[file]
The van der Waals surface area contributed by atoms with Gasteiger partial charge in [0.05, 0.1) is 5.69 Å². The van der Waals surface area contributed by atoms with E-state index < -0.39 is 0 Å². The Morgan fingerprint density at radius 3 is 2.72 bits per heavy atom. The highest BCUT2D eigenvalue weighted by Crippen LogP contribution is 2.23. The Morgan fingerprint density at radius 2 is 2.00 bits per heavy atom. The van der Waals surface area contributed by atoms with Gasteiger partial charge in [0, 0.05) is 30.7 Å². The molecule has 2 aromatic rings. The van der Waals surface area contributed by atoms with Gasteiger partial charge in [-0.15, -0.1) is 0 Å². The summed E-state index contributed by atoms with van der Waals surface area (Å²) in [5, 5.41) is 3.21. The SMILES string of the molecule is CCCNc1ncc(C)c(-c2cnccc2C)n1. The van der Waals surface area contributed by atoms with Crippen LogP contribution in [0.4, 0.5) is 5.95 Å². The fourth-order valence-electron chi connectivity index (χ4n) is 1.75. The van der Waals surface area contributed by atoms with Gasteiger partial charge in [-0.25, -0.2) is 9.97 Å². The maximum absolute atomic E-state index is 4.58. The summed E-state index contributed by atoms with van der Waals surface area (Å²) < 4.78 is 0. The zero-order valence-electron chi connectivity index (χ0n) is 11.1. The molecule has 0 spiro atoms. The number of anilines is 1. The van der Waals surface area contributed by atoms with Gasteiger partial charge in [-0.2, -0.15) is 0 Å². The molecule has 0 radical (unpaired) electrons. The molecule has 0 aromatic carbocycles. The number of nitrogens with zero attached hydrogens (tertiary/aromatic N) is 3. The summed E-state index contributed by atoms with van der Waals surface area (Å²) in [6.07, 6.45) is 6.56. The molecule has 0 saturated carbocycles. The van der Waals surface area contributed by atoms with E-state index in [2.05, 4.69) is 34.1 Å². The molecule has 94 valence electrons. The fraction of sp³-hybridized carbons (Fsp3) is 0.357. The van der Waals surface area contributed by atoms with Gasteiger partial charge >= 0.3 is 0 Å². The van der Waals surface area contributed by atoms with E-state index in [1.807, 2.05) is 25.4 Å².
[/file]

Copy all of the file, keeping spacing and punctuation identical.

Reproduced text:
The van der Waals surface area contributed by atoms with Gasteiger partial charge in [0.05, 0.1) is 5.69 Å². The van der Waals surface area contributed by atoms with E-state index < -0.39 is 0 Å². The Morgan fingerprint density at radius 3 is 2.72 bits per heavy atom. The highest BCUT2D eigenvalue weighted by Crippen LogP contribution is 2.23. The Morgan fingerprint density at radius 2 is 2.00 bits per heavy atom. The van der Waals surface area contributed by atoms with Gasteiger partial charge in [0, 0.05) is 30.7 Å². The molecule has 2 aromatic rings. The van der Waals surface area contributed by atoms with Gasteiger partial charge in [-0.15, -0.1) is 0 Å². The summed E-state index contributed by atoms with van der Waals surface area (Å²) in [5, 5.41) is 3.21. The SMILES string of the molecule is CCCNc1ncc(C)c(-c2cnccc2C)n1. The van der Waals surface area contributed by atoms with Crippen LogP contribution in [0.4, 0.5) is 5.95 Å². The fourth-order valence-electron chi connectivity index (χ4n) is 1.75. The van der Waals surface area contributed by atoms with Gasteiger partial charge in [-0.25, -0.2) is 9.97 Å². The maximum absolute atomic E-state index is 4.58. The summed E-state index contributed by atoms with van der Waals surface area (Å²) < 4.78 is 0. The zero-order valence-electron chi connectivity index (χ0n) is 11.1. The molecule has 0 spiro atoms. The number of anilines is 1. The van der Waals surface area contributed by atoms with Gasteiger partial charge in [-0.2, -0.15) is 0 Å². The molecule has 0 radical (unpaired) electrons. The molecule has 0 aromatic carbocycles. The number of nitrogens with zero attached hydrogens (tertiary/aromatic N) is 3. The summed E-state index contributed by atoms with van der Waals surface area (Å²) in [6.07, 6.45) is 6.56. The molecule has 0 saturated carbocycles. The van der Waals surface area contributed by atoms with E-state index in [2.05, 4.69) is 34.1 Å². The molecule has 94 valence electrons. The fraction of sp³-hybridized carbons (Fsp3) is 0.357. The van der Waals surface area contributed by atoms with Gasteiger partial charge >= 0.3 is 0 Å². The van der Waals surface area contributed by atoms with E-state index in [1.807, 2.05) is 25.4 Å².